If you read yesterday’s post on Jefferson, you see a similarity here. Franklin believed that those who wrote the New Testament embellished upon who Jesus was. He mentions dissenters in England, by which he undoubtedly means the Unitarians, who rejected the idea of the Trinity. For me, the saddest part of this letter is that last line. He doesn’t even want to check into the matter further because he expects very soon to know the truth for sure—he knew he was ailing and would not be around much longer. He was right. Franklin died one month after penning this letter.

That’s not the best way to find the truth. By then, it’s too late.

Heroic Heritage

Historic anniversaries abound this week. Yesterday was one that almost everyone in America knows: D-Day. How many, though, can talk about what took place at the cliffs of Pointe du Hoc on that day?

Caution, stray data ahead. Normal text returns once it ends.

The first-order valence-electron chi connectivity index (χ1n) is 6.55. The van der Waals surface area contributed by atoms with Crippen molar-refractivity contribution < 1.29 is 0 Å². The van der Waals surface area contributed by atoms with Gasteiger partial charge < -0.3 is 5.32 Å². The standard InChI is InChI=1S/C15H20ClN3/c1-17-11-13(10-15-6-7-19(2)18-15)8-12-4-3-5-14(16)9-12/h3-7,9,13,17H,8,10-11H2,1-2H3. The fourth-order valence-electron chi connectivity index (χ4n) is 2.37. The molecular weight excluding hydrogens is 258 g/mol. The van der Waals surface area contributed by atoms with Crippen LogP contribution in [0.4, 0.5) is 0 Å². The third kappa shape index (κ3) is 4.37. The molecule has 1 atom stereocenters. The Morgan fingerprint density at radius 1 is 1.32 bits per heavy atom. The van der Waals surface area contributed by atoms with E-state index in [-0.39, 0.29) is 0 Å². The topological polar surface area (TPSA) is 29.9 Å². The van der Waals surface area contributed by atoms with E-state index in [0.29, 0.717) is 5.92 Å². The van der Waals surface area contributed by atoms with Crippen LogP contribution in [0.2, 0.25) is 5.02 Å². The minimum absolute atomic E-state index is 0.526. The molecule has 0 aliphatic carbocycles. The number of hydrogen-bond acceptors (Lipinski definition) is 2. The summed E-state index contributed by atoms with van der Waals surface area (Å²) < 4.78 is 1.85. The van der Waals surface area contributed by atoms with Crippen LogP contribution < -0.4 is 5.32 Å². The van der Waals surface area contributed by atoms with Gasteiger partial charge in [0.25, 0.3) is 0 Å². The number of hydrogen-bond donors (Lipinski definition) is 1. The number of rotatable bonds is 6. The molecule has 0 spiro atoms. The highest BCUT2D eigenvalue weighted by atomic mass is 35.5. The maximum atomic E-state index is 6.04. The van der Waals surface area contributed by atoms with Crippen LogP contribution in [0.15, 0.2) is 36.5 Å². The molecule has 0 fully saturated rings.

One of the most heroic actions of D-Day was the scaling of those cliffs by a special Army Ranger battalion. Their mission was to take out the guns at the top that could have devastated the invasion force on all the other beaches. Those Rangers achieved their goal despite numerous challenges that almost led to disaster. I recommend a good book about their exploits: Douglas Brinkley’s The Boys of Point du Hoc.

Brinkley’s book also showcases what took place on the 40th anniversary of D-Day when President Reagan went to the Normandy coast and delivered speeches that should be recognized as some of the most inspirational in American history. One took place at the top of those cliffs in front of the memorial set up to honor those Rangers.